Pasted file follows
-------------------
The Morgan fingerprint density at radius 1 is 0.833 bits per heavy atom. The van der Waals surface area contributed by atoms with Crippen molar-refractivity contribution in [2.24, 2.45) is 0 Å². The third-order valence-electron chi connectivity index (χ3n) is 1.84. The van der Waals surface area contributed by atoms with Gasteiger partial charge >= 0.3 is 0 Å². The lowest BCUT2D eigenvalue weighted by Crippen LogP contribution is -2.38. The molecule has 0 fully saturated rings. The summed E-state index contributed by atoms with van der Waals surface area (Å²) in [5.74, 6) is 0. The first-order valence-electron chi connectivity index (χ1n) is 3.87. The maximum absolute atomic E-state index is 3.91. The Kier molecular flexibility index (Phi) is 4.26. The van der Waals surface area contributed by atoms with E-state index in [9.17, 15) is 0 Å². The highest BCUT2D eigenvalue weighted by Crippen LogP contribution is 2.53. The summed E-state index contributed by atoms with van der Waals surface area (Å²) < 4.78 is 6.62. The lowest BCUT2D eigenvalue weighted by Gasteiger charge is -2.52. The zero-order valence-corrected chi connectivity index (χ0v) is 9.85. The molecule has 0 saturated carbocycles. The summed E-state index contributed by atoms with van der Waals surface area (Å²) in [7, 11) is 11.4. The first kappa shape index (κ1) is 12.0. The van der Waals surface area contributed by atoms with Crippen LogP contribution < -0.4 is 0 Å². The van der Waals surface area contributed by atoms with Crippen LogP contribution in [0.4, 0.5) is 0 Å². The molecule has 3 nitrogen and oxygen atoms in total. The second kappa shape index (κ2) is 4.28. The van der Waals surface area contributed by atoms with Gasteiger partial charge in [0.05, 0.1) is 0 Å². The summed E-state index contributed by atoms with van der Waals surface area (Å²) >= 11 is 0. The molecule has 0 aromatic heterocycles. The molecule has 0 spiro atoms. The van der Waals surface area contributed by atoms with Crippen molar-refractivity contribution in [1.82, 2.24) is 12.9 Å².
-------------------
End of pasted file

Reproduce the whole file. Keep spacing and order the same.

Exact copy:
The Morgan fingerprint density at radius 1 is 0.833 bits per heavy atom. The van der Waals surface area contributed by atoms with Crippen molar-refractivity contribution in [2.24, 2.45) is 0 Å². The third-order valence-electron chi connectivity index (χ3n) is 1.84. The van der Waals surface area contributed by atoms with Gasteiger partial charge >= 0.3 is 0 Å². The lowest BCUT2D eigenvalue weighted by Crippen LogP contribution is -2.38. The molecule has 0 fully saturated rings. The summed E-state index contributed by atoms with van der Waals surface area (Å²) in [5.74, 6) is 0. The first-order valence-electron chi connectivity index (χ1n) is 3.87. The maximum absolute atomic E-state index is 3.91. The Kier molecular flexibility index (Phi) is 4.26. The van der Waals surface area contributed by atoms with E-state index in [9.17, 15) is 0 Å². The highest BCUT2D eigenvalue weighted by Crippen LogP contribution is 2.53. The summed E-state index contributed by atoms with van der Waals surface area (Å²) < 4.78 is 6.62. The lowest BCUT2D eigenvalue weighted by Gasteiger charge is -2.52. The zero-order valence-corrected chi connectivity index (χ0v) is 9.85. The molecule has 0 saturated carbocycles. The summed E-state index contributed by atoms with van der Waals surface area (Å²) in [7, 11) is 11.4. The first kappa shape index (κ1) is 12.0. The van der Waals surface area contributed by atoms with Crippen LogP contribution < -0.4 is 0 Å². The van der Waals surface area contributed by atoms with Crippen LogP contribution in [0.4, 0.5) is 0 Å². The molecule has 3 nitrogen and oxygen atoms in total. The second kappa shape index (κ2) is 4.28. The van der Waals surface area contributed by atoms with Gasteiger partial charge in [0.05, 0.1) is 0 Å². The summed E-state index contributed by atoms with van der Waals surface area (Å²) >= 11 is 0. The molecule has 0 aromatic heterocycles. The molecule has 0 spiro atoms. The van der Waals surface area contributed by atoms with Crippen molar-refractivity contribution in [1.82, 2.24) is 12.9 Å².